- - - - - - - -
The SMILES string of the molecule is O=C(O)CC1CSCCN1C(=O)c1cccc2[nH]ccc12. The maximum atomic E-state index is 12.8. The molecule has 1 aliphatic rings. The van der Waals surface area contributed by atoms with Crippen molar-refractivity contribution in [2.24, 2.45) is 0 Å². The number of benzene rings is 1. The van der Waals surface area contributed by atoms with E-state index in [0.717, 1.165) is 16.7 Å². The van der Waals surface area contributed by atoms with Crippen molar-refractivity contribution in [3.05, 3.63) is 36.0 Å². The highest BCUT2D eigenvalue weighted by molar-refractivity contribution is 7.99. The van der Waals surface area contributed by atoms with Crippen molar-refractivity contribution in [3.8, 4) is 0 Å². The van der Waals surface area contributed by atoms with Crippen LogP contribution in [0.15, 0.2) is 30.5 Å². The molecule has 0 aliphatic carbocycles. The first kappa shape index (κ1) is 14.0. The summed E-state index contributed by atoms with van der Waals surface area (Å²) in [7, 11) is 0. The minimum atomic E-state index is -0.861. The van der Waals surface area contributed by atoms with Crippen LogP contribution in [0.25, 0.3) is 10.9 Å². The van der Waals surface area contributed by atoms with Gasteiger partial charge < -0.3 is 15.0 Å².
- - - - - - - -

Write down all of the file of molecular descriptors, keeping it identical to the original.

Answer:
The SMILES string of the molecule is O=C(O)CC1CSCCN1C(=O)c1cccc2[nH]ccc12. The maximum atomic E-state index is 12.8. The molecule has 1 aliphatic rings. The van der Waals surface area contributed by atoms with Crippen molar-refractivity contribution in [2.24, 2.45) is 0 Å². The number of benzene rings is 1. The van der Waals surface area contributed by atoms with E-state index in [0.717, 1.165) is 16.7 Å². The van der Waals surface area contributed by atoms with Crippen molar-refractivity contribution in [3.05, 3.63) is 36.0 Å². The highest BCUT2D eigenvalue weighted by molar-refractivity contribution is 7.99. The van der Waals surface area contributed by atoms with Crippen molar-refractivity contribution in [3.8, 4) is 0 Å². The van der Waals surface area contributed by atoms with Crippen LogP contribution in [0.15, 0.2) is 30.5 Å². The molecule has 0 aliphatic carbocycles. The first kappa shape index (κ1) is 14.0. The summed E-state index contributed by atoms with van der Waals surface area (Å²) in [7, 11) is 0. The minimum atomic E-state index is -0.861. The van der Waals surface area contributed by atoms with Crippen LogP contribution in [0.25, 0.3) is 10.9 Å². The van der Waals surface area contributed by atoms with Gasteiger partial charge < -0.3 is 15.0 Å².